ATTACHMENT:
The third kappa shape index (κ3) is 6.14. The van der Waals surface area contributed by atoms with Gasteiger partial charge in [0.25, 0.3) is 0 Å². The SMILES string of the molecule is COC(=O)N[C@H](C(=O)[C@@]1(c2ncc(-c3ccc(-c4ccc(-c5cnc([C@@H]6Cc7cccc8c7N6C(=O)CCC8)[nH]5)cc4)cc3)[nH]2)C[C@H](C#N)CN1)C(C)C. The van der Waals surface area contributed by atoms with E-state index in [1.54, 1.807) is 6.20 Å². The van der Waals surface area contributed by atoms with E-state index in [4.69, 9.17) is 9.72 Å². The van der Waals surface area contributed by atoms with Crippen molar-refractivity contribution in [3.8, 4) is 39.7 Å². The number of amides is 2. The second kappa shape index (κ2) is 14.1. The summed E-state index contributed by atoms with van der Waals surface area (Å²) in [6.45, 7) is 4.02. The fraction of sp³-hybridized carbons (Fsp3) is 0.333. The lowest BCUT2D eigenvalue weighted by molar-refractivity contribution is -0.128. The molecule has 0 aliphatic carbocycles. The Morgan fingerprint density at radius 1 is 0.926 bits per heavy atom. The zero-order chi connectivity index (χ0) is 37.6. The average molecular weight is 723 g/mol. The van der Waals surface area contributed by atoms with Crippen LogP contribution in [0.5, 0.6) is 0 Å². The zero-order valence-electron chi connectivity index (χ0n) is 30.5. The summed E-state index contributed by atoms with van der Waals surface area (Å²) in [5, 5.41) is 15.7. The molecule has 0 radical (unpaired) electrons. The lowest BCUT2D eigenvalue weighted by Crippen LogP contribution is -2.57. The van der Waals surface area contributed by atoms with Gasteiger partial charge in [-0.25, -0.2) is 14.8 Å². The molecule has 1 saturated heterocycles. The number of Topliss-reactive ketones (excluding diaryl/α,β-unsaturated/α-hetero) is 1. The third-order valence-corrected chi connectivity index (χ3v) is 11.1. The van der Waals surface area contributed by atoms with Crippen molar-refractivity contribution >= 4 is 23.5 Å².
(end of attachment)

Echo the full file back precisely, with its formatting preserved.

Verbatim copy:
The third kappa shape index (κ3) is 6.14. The van der Waals surface area contributed by atoms with Gasteiger partial charge in [0.25, 0.3) is 0 Å². The SMILES string of the molecule is COC(=O)N[C@H](C(=O)[C@@]1(c2ncc(-c3ccc(-c4ccc(-c5cnc([C@@H]6Cc7cccc8c7N6C(=O)CCC8)[nH]5)cc4)cc3)[nH]2)C[C@H](C#N)CN1)C(C)C. The van der Waals surface area contributed by atoms with E-state index in [1.54, 1.807) is 6.20 Å². The van der Waals surface area contributed by atoms with E-state index in [4.69, 9.17) is 9.72 Å². The van der Waals surface area contributed by atoms with Crippen molar-refractivity contribution in [3.8, 4) is 39.7 Å². The number of amides is 2. The second kappa shape index (κ2) is 14.1. The summed E-state index contributed by atoms with van der Waals surface area (Å²) in [6.45, 7) is 4.02. The fraction of sp³-hybridized carbons (Fsp3) is 0.333. The lowest BCUT2D eigenvalue weighted by molar-refractivity contribution is -0.128. The molecule has 0 aliphatic carbocycles. The Morgan fingerprint density at radius 1 is 0.926 bits per heavy atom. The zero-order chi connectivity index (χ0) is 37.6. The average molecular weight is 723 g/mol. The van der Waals surface area contributed by atoms with Crippen LogP contribution in [0.5, 0.6) is 0 Å². The zero-order valence-electron chi connectivity index (χ0n) is 30.5. The summed E-state index contributed by atoms with van der Waals surface area (Å²) in [5, 5.41) is 15.7. The molecule has 0 radical (unpaired) electrons. The lowest BCUT2D eigenvalue weighted by Crippen LogP contribution is -2.57. The van der Waals surface area contributed by atoms with Gasteiger partial charge in [-0.25, -0.2) is 14.8 Å². The molecule has 1 saturated heterocycles. The number of Topliss-reactive ketones (excluding diaryl/α,β-unsaturated/α-hetero) is 1. The third-order valence-corrected chi connectivity index (χ3v) is 11.1. The van der Waals surface area contributed by atoms with Crippen molar-refractivity contribution >= 4 is 23.5 Å².